Contrary to my previous posts, I'm no longer thinking about giving JamVM up. I've decided I do get sufficient "return" for my time to make it worthwile. Giving your time away for free when there's no money coming in is difficult, but I don't want to end up just another odd-jobber doing up his camper.

Syndicated 2008-06-12 01:22:00 (Updated 2008-06-12 02:28:19) from Robert Lougher

Third time lucky?

In JamVM 1.5.0 I released the "inlining interpreter" which copies code blocks together in a similar way to a simple JIT (but the code is compiled by gcc, rather than being generated natively as in a JIT). This achieved an impressive speed improvement and I've been keen to optimise it further.

The major thing which has been in my sights is the remaining dispatches between adjacent basic blocks. For instance the fallthrough edge of an "if" and across the edge caused by a jump target.

Currently, the unit of inlining is a basic block because this has only one entry point and one exit point. Blocks which contain instructions which need to be rewritten (quickening, e.g. after symbolic resolution) must be executed first using threaded dispatch. If we inlined across blocks we will end up with blocks with multiple entry and multiple exit points. In this case, depending on control flow, we may complete the block before all the block has been executed, or we may never reach the end of the block because a side exit is always taken. In the first case, inlining can't be done, and in the second inlining will never occur.

My first approach to solve this was simplistic, and was more of an experiment to "test the water". So I wasn't too surprised when it didn't yield any speed improvement.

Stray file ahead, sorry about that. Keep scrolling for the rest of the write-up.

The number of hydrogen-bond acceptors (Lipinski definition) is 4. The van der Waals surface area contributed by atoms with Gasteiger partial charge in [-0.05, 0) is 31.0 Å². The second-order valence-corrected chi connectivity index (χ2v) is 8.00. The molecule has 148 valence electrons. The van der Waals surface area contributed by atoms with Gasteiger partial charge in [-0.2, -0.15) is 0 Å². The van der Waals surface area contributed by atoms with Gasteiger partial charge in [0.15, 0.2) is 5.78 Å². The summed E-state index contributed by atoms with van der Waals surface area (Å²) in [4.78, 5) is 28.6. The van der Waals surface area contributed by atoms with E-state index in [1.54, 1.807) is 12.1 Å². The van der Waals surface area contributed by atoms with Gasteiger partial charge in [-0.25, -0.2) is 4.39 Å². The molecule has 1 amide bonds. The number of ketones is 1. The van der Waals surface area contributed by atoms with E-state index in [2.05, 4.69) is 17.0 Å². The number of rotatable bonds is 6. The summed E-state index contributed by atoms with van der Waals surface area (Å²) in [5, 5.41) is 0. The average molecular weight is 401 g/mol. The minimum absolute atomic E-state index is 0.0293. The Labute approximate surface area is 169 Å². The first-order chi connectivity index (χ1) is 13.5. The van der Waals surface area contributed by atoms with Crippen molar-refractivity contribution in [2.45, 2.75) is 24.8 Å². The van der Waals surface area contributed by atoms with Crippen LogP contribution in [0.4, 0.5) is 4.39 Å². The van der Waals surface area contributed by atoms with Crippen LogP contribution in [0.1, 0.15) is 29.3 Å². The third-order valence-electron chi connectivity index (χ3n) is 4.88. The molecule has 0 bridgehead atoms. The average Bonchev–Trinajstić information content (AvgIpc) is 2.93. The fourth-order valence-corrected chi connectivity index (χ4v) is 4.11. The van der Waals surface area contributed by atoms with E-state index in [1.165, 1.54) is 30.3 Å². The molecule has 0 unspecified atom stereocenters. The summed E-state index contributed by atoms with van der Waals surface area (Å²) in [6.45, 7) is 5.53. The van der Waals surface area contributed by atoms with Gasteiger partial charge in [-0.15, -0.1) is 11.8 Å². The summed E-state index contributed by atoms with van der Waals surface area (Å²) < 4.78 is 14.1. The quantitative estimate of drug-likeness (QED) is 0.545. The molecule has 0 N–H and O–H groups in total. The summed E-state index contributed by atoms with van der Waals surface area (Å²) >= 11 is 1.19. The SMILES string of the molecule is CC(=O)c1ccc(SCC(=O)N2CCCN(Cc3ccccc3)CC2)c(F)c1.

My second attempt was much more complex (after inlining check the edges and create a longer block if the blocks across the edge are both inlined, and fix up internal targets). But this showed no significant general speed improvement (order of 2%) although specific microbenchmarks showed over 100%.

So for the last week I've been trying to explain the results. After some experiments I've come to the conclusion that it is due to instruction cache locality. Basically, the merged block (which may be merged many times) ends up in a different location to the non-mergeable blocks which remain in the initial position. Previously, inlining exhibited good cache locality due to blocks being allocated in execution order. This was destroyed by block merging. The effects of this counteracted the speed improvements leading to no change overall.

This was the position I was in on Friday (which added to my despondency). However, on the weekend I rethought the problem and came up with a third approach. I've partially implemented it and hopefully should be able to test it in a few days. Fingers crossed!